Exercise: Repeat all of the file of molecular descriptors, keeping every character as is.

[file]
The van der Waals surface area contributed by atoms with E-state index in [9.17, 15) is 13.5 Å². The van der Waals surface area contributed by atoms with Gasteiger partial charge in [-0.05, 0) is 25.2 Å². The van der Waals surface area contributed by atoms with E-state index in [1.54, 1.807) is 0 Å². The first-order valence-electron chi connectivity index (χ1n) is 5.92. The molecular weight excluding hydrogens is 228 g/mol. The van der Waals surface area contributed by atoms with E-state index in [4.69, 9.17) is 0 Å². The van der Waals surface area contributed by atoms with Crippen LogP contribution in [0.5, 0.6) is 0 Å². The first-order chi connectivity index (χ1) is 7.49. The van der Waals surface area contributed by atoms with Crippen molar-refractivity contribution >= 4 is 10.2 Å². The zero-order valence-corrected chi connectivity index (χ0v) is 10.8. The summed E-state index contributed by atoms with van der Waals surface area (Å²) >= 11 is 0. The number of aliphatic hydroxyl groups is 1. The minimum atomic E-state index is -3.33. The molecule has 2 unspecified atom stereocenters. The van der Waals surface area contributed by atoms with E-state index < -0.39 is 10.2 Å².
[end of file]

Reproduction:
The van der Waals surface area contributed by atoms with E-state index in [9.17, 15) is 13.5 Å². The van der Waals surface area contributed by atoms with Gasteiger partial charge in [-0.05, 0) is 25.2 Å². The van der Waals surface area contributed by atoms with E-state index in [1.54, 1.807) is 0 Å². The first-order valence-electron chi connectivity index (χ1n) is 5.92. The molecular weight excluding hydrogens is 228 g/mol. The van der Waals surface area contributed by atoms with E-state index in [4.69, 9.17) is 0 Å². The van der Waals surface area contributed by atoms with Crippen LogP contribution in [0.5, 0.6) is 0 Å². The first-order chi connectivity index (χ1) is 7.49. The van der Waals surface area contributed by atoms with Crippen molar-refractivity contribution >= 4 is 10.2 Å². The zero-order valence-corrected chi connectivity index (χ0v) is 10.8. The summed E-state index contributed by atoms with van der Waals surface area (Å²) >= 11 is 0. The number of aliphatic hydroxyl groups is 1. The minimum atomic E-state index is -3.33. The molecule has 2 unspecified atom stereocenters. The van der Waals surface area contributed by atoms with E-state index < -0.39 is 10.2 Å².